There were no tricks, no sleight of hand, no misdirection and no suspension of disbelief. This was pure. Incontrovertible math. Numbers — like the hips of Shakira — that did not lie.
Whatever she was doing up on stage was real. And that was the magic.
But there was drama because Shakuntala Devi brought a hard-to-define showmanship to her act. It all added up when I learned many years later that she grew up in a circus, daughter of a Brahmin guy who chose to perform as a human cannonball, rather than become a priest. Maybe that’s why she had an understanding of audiences and could be dramatic without trying too hard.
I don’t know about my schoolmates, but that one encounter left with me a fascination for math, and that was valuable in all my formative years. It made me more logical and less emotional; it demystified the world and helped me become agnostic without bitterness.
And it made me learn Vedic mathematics from a book, giving me endless parlour tricks, which I employed gainfully; for example, to become attractive to girls (or did they only pretend to be impressed with my ability to mentally multiply 9997 by 9993 before you can bumble your way through a calculator?) Well, whatever. Shakuntala Devi had shown me that math was sexy-circus. I found a way to use it.
In 1977—an important year in her life—a university in the US challenged her to find the 23rd root of this 201-digit number: 916748676920039158098660927585380162483106680144308622407126516427934657040867096593279205767480806790022783016354924852380335745316935111903596577547340075681688305620821016129132845564805780158806771. She answered “546372891” in 50 seconds. The college computer took 60 seconds. And anyway, the professors had to initially program it with over 10,000 instructions, for it to work at all.
Also in 1977, she published two books. One was what I believe to be her most famous book, “Figuring: The Joy Of Numbers” (Harper & Row, New York). The other was titled, “The World of Homosexuals” (Vikas, New Delhi.)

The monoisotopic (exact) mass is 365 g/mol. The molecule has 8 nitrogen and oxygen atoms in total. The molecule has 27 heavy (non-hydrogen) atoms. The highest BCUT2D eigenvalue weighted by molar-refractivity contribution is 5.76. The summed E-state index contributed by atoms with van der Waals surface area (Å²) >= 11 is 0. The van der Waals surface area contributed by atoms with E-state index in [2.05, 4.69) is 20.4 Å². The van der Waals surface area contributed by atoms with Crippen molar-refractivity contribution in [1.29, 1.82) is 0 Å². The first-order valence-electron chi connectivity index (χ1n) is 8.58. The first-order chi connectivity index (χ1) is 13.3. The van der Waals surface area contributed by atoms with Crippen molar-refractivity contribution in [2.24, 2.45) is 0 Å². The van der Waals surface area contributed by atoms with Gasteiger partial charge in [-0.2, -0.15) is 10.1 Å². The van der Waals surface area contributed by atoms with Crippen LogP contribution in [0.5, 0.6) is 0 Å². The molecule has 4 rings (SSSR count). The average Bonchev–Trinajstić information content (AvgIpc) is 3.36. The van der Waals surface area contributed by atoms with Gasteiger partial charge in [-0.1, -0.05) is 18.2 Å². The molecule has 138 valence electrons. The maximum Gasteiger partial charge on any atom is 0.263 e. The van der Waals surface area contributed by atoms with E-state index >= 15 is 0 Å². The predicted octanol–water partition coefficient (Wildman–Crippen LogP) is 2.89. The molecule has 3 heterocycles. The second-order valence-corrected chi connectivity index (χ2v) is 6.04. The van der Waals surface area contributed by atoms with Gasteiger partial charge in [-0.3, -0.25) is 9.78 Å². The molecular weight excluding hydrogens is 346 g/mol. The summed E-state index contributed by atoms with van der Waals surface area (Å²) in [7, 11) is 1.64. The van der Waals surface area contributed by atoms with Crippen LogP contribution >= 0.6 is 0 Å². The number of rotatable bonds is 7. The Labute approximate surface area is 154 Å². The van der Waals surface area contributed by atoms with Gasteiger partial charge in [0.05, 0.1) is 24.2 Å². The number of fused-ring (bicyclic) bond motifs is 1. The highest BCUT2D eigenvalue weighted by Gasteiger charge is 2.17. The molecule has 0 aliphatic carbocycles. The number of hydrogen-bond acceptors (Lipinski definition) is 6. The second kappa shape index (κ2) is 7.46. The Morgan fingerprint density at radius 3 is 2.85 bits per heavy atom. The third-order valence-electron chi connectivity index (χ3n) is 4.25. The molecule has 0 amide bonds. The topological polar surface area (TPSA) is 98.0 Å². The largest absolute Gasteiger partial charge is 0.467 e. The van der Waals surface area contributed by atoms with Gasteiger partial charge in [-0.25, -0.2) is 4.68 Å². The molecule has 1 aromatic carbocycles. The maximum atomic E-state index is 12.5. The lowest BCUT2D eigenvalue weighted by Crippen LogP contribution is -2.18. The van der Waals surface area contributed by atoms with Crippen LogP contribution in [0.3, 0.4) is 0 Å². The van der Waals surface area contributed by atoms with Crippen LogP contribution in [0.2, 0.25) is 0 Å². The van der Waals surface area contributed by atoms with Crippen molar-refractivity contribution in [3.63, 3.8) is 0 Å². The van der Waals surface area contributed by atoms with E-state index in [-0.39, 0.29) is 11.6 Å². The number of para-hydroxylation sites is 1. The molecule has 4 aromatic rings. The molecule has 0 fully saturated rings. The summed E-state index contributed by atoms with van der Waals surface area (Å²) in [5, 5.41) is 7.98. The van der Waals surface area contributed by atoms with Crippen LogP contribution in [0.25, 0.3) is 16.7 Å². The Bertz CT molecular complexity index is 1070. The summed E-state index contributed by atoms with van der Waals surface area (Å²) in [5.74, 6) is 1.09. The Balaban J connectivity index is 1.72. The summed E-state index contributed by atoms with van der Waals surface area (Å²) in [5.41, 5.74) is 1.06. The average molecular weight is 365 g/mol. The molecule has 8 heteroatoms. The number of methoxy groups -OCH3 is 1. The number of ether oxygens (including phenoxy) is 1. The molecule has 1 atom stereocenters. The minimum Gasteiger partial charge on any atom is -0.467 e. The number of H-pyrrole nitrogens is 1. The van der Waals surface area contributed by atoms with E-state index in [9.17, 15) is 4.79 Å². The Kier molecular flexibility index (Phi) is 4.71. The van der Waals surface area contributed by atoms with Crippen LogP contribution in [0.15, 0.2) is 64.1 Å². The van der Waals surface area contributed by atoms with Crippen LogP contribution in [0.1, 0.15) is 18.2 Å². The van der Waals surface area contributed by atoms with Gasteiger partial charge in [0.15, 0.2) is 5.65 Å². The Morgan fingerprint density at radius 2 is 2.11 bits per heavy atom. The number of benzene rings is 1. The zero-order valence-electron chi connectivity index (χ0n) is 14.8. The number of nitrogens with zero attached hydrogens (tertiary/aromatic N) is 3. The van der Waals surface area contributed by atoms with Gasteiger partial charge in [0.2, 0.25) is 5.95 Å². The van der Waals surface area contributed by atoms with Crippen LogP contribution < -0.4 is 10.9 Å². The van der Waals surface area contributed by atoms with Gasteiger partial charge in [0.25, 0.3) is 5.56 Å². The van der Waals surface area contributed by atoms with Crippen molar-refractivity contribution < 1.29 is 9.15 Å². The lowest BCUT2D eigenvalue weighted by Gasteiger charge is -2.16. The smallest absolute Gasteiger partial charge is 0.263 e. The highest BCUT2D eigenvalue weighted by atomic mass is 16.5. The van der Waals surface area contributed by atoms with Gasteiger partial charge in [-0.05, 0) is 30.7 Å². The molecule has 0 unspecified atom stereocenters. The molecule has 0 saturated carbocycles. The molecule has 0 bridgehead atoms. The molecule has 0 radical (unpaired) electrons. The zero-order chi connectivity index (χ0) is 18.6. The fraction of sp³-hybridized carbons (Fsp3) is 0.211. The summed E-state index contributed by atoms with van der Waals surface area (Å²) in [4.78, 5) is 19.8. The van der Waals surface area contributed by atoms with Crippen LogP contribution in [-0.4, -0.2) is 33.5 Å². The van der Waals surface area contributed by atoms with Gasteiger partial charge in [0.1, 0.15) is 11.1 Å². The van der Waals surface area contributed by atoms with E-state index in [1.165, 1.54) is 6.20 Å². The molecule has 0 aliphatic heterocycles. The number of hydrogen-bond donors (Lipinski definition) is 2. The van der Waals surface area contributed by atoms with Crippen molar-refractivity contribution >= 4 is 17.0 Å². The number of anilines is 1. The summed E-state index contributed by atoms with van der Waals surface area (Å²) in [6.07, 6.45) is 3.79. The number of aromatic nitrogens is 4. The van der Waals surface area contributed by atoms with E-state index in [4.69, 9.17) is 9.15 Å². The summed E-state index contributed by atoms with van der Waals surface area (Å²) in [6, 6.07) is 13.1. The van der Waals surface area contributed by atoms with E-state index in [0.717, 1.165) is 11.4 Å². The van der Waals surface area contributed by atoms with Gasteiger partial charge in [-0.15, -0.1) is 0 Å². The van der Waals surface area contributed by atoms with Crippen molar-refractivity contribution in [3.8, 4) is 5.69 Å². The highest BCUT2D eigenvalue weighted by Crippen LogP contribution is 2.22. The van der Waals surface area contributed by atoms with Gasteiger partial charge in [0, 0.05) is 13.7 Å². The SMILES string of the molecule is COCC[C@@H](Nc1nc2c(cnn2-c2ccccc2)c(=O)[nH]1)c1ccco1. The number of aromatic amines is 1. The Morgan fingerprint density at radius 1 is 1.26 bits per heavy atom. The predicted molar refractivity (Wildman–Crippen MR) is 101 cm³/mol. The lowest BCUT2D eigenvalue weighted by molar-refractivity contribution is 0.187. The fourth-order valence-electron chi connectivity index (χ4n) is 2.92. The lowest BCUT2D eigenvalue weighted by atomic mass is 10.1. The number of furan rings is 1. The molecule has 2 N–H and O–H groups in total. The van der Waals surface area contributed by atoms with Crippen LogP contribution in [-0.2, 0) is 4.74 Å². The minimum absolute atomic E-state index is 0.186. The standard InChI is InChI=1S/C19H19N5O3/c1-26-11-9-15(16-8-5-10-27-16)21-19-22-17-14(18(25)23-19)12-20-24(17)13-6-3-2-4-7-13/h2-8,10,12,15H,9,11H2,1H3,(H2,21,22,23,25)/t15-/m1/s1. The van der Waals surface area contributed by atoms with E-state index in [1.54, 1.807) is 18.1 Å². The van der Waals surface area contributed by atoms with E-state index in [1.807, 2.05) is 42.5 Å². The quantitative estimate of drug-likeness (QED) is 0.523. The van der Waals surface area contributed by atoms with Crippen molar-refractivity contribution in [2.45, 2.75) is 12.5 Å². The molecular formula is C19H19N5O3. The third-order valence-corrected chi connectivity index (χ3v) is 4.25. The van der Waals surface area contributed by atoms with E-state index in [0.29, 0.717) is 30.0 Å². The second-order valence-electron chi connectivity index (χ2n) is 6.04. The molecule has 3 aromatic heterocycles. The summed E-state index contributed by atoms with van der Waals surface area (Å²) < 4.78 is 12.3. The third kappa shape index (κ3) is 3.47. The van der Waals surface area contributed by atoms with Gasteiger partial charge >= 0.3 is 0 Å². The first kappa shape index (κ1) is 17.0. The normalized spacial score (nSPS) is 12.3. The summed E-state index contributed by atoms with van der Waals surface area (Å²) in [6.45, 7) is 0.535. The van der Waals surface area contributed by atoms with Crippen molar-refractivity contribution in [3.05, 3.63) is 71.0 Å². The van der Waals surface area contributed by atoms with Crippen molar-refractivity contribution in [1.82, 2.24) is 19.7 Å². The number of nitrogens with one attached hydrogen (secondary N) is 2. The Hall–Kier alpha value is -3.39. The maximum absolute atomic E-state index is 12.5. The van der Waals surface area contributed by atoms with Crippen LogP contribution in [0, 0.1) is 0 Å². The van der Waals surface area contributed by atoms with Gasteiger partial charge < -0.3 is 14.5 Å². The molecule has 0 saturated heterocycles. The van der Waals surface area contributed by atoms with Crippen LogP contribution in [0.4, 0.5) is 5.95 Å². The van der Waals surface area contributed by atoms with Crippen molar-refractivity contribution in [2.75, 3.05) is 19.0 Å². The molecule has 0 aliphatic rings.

The website, orinam.net, in a wonderfully written obituary, quotes a documentary, in which Devi revealed that her book was the result of her (failed) marriage to a gay man. They point out that rather than becoming bitter or homophobic, “…she felt the need to look at the subject of homosexuality more closely and try to understand it.” (A recent — and cheesy — biopic of her life, complete with a barf-worthy song and dance sequence, questioned but did not deny her husband's sexual orientation. This is relevant to mention for all the politics attached to it.)
It also quotes a passage from her book that I found to be as much a tribute to her foresight, inclusivity and intellect as her ability with numbers.
She wrote: “The time is overdue… rather than pretending that homosexuals don’t exist, or hoping to eradicate them by the sheer weight of disapproval or prison sentences, we face the facts squarely in the eye and find room for them so that they can live unfettered and unmolested… nothing less than full and complete acceptance will serve – not tolerance and not sympathy.”
I gaped adoringly as she made her way out of the school auditorium, chatting with the principal. We all crowded around her.
Someone asked someone, “What time is it?” “Four thirty seven,” Shakuntala Devi offered, crisply.
As if someone had asked her for the cube root of 83,453,453.
(First published in Explocity BangaloreMag in April 2013)